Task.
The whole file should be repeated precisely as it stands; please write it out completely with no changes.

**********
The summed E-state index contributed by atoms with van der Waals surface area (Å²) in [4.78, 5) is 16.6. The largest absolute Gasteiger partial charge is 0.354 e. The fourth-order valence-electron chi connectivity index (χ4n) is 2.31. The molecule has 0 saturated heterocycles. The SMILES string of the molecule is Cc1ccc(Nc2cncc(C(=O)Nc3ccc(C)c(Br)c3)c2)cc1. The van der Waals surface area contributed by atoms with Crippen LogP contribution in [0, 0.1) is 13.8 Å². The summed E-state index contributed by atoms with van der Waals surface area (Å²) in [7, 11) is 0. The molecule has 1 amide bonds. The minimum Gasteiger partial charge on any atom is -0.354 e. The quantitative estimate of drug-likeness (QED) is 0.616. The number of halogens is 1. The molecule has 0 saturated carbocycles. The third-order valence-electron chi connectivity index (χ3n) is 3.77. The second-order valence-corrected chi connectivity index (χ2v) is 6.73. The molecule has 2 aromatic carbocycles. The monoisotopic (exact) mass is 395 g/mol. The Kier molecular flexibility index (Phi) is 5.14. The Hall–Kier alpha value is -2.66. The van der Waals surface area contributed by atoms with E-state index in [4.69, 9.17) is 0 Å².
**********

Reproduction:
The summed E-state index contributed by atoms with van der Waals surface area (Å²) in [4.78, 5) is 16.6. The largest absolute Gasteiger partial charge is 0.354 e. The fourth-order valence-electron chi connectivity index (χ4n) is 2.31. The molecule has 0 saturated heterocycles. The SMILES string of the molecule is Cc1ccc(Nc2cncc(C(=O)Nc3ccc(C)c(Br)c3)c2)cc1. The van der Waals surface area contributed by atoms with Crippen LogP contribution in [0, 0.1) is 13.8 Å². The summed E-state index contributed by atoms with van der Waals surface area (Å²) in [7, 11) is 0. The molecule has 1 amide bonds. The minimum Gasteiger partial charge on any atom is -0.354 e. The quantitative estimate of drug-likeness (QED) is 0.616. The number of halogens is 1. The molecule has 0 saturated carbocycles. The third-order valence-electron chi connectivity index (χ3n) is 3.77. The second-order valence-corrected chi connectivity index (χ2v) is 6.73. The molecule has 2 aromatic carbocycles. The monoisotopic (exact) mass is 395 g/mol. The Kier molecular flexibility index (Phi) is 5.14. The Hall–Kier alpha value is -2.66. The van der Waals surface area contributed by atoms with E-state index in [4.69, 9.17) is 0 Å².